Beyond the need to overcome unplanned distractions, riding and lawyering dovetail in other interesting ways. Riding mimics the give-and-take dynamic inherent in attorneys’ relationships with our clients and colleagues, Stephanie explains. “You have to be able to adapt. To be in tune with one another’s movement. Paying attention to cues lets me know if I need to make an adjustment with the reins, to nudge her with my calf. Rose and I have a partnership. She can’t fully control me, and I can’t fully control her. Riding is a constant study in reading cues, assessing how best to connect, and acknowledging that conditions can change on a dime and being able to adapt and respond in real time.” Stephanie adds, “You have to stay sharp. The competitive aspect keeps me on my game,” she says, “And I still get to compete in a day when most cases settle.”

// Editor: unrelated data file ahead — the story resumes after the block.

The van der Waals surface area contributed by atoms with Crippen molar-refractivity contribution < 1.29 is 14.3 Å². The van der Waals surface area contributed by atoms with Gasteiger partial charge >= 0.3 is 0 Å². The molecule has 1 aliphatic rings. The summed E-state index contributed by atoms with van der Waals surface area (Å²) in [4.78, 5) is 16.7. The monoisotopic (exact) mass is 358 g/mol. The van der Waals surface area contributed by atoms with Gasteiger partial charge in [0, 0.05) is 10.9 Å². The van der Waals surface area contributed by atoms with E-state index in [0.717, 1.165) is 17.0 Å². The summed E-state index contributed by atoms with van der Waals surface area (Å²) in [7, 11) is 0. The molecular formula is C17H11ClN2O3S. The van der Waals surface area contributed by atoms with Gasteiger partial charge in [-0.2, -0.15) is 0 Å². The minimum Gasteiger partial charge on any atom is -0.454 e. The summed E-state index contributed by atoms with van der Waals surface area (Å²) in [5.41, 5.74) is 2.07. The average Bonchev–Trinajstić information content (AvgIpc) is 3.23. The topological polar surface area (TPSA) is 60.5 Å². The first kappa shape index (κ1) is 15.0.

From the outside looking in, I observe another parallel. Appearances matter. As in dressage, a polished and unruffled appearance belies missteps, painstaking preparation across various disciplines, and perseverance through grueling trials. And the toughest rider invariably gets back in the saddle.
They say, “You can lead a horse to water, but you can’t make it drink.” Well, they haven’t met Stephanie. In the case of Rose, my preternaturally intrepid friend has managed to do both.•
• Wandini Riggins is a judicial law clerk for the Indiana Court of Appeals. The opinions expressed are those of the author.